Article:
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The Difference In Optimizations Between NIR & GLSL

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  • The Difference In Optimizations Between NIR & GLSL

    Phoronix: The Difference In Optimizations Between NIR & GLSL

    One of the biggest additions to Mesa so far this year has been the introduction of NIR, the new intermediate representation designed to replace GLSL IR and designed by a bright student fresh out of high school...

    http://www.phoronix.com/scan.php?pag...Opt-Difference

  • #2
    That's a pretty big difference.

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    • #3
      Nice comparison

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      • #4
        Connor also helped design SPIR-V, which apparently is a lot like a "serialized form of NIR".

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        • #5
          (('fpow', a, 4.0), ('fmul', ('fmul', a, a), ('fmul', a, a)))
          It is python code, maybe I can translate it to GLSL IR optimization.

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          • #6
            Originally posted by Ancurio View Post
            Connor also helped design SPIR-V, which apparently is a lot like a "serialized form of NIR".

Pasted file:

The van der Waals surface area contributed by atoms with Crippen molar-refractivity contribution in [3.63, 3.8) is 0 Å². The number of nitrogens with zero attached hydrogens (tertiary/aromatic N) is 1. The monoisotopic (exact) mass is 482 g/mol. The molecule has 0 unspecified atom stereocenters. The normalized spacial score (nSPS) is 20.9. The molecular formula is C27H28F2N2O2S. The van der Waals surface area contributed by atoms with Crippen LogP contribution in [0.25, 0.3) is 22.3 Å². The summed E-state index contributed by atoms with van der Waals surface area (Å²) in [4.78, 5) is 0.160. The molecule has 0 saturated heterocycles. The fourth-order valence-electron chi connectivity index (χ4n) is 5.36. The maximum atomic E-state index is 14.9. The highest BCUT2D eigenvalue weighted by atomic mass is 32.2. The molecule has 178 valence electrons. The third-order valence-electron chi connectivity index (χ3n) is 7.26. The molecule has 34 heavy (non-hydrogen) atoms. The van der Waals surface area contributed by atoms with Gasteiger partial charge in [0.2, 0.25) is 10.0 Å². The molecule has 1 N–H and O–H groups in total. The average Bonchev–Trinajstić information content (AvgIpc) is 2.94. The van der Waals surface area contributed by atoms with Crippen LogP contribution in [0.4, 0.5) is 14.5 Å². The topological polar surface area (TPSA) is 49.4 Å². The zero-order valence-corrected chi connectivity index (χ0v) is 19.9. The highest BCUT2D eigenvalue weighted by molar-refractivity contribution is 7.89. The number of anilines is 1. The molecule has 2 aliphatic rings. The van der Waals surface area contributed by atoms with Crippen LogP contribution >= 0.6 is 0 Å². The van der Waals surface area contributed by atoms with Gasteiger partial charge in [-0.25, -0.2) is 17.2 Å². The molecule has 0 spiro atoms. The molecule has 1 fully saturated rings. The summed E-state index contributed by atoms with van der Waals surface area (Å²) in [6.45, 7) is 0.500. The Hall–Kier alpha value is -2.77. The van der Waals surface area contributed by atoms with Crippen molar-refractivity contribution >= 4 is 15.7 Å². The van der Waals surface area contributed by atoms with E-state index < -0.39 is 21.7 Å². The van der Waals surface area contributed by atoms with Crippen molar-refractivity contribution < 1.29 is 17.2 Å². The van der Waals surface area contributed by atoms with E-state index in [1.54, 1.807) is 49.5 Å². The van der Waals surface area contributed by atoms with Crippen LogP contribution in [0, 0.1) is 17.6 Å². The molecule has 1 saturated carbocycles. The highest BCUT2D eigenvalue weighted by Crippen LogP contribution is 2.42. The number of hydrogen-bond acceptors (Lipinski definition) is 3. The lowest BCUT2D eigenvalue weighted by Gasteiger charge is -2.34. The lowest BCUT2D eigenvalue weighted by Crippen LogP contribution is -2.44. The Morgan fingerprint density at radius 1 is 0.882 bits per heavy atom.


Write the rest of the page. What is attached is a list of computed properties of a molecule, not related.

Are you sure about that? As I heard, they are nothing alike.

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            • #7
              The GLSL one sure is more understandable. Though I guess for an IR it's better to be brief than understandable...

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              • #8
                Tell me the benefit of a higher level of abstraction via Python all in the name of saving some code snippets that can be reused over GLSL which is just a higher level abstraction language with C syntax.

                More importantly, it seems to be a waste of time when Vulkan API and it's own SPIR IR with LLVM-IR is already the pathway forward.

                I can see using this for Blender add-ons.

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                • #9
                  o_O
                  where is the optimization for pow(x, 16.0), pow(x, 5.0), ...?

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                  • #10
                    Originally posted by Marc Driftmeyer View Post
                    More importantly, it seems to be a waste of time when Vulkan API and it's own SPIR IR with LLVM-IR is already the pathway forward.
                    Its not definitive yet whether Vulkan will fully supplant OpenGL. Vulkan may end up being used when maximum performance is necessary, and OpenGL being used whenever its not performance-critical. It takes a lot to get Vulkan up off of the ground for a program. Rendering a triangle in OpenGL was something like 60 lines of code, with Vulkan being 600 or so.
                    All opinions are my own not those of my employer if you know who they are.

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